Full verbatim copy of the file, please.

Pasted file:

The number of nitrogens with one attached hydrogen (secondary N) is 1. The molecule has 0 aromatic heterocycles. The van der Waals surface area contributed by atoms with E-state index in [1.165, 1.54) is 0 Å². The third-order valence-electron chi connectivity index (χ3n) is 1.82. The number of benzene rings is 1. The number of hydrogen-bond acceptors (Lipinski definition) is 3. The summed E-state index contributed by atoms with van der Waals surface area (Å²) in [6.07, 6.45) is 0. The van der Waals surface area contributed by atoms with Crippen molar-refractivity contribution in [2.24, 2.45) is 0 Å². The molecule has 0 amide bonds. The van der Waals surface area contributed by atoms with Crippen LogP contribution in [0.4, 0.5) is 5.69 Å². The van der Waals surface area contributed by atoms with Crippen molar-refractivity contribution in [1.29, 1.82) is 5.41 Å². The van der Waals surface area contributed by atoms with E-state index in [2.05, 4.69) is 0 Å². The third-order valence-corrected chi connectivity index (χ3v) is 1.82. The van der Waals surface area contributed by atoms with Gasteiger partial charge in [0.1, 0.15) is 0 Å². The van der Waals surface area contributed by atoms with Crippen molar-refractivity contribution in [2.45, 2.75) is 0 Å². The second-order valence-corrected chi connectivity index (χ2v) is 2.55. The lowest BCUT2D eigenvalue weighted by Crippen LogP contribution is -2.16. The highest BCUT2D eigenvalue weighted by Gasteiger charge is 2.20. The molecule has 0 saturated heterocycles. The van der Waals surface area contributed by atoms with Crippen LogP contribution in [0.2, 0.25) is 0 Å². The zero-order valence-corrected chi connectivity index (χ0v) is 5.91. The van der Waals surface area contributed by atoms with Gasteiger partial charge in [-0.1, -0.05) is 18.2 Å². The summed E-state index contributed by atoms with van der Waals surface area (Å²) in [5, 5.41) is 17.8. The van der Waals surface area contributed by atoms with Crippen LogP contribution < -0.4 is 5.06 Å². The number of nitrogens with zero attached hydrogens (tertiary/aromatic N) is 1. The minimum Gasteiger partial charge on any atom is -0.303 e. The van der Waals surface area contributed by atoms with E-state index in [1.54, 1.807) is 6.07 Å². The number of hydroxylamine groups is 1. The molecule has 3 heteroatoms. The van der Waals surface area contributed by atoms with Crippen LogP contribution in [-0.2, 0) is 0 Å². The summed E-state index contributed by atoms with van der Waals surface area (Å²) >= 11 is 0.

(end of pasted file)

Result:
The number of nitrogens with one attached hydrogen (secondary N) is 1. The molecule has 0 aromatic heterocycles. The van der Waals surface area contributed by atoms with E-state index in [1.165, 1.54) is 0 Å². The third-order valence-electron chi connectivity index (χ3n) is 1.82. The number of benzene rings is 1. The number of hydrogen-bond acceptors (Lipinski definition) is 3. The summed E-state index contributed by atoms with van der Waals surface area (Å²) in [6.07, 6.45) is 0. The van der Waals surface area contributed by atoms with Crippen molar-refractivity contribution in [2.24, 2.45) is 0 Å². The molecule has 0 amide bonds. The van der Waals surface area contributed by atoms with Crippen LogP contribution in [0.4, 0.5) is 5.69 Å². The van der Waals surface area contributed by atoms with Crippen molar-refractivity contribution in [1.29, 1.82) is 5.41 Å². The van der Waals surface area contributed by atoms with E-state index in [2.05, 4.69) is 0 Å². The third-order valence-corrected chi connectivity index (χ3v) is 1.82. The van der Waals surface area contributed by atoms with Gasteiger partial charge in [0.1, 0.15) is 0 Å². The van der Waals surface area contributed by atoms with Crippen molar-refractivity contribution in [2.45, 2.75) is 0 Å². The second-order valence-corrected chi connectivity index (χ2v) is 2.55. The lowest BCUT2D eigenvalue weighted by Crippen LogP contribution is -2.16. The highest BCUT2D eigenvalue weighted by Gasteiger charge is 2.20. The molecule has 0 saturated heterocycles. The van der Waals surface area contributed by atoms with Crippen LogP contribution in [0.2, 0.25) is 0 Å². The zero-order valence-corrected chi connectivity index (χ0v) is 5.91. The van der Waals surface area contributed by atoms with Gasteiger partial charge in [-0.1, -0.05) is 18.2 Å². The summed E-state index contributed by atoms with van der Waals surface area (Å²) in [5, 5.41) is 17.8. The van der Waals surface area contributed by atoms with Crippen LogP contribution < -0.4 is 5.06 Å². The number of nitrogens with zero attached hydrogens (tertiary/aromatic N) is 1. The minimum Gasteiger partial charge on any atom is -0.303 e. The van der Waals surface area contributed by atoms with E-state index in [1.54, 1.807) is 6.07 Å². The number of hydroxylamine groups is 1. The molecule has 3 heteroatoms. The van der Waals surface area contributed by atoms with Crippen LogP contribution in [-0.2, 0) is 0 Å². The summed E-state index contributed by atoms with van der Waals surface area (Å²) >= 11 is 0.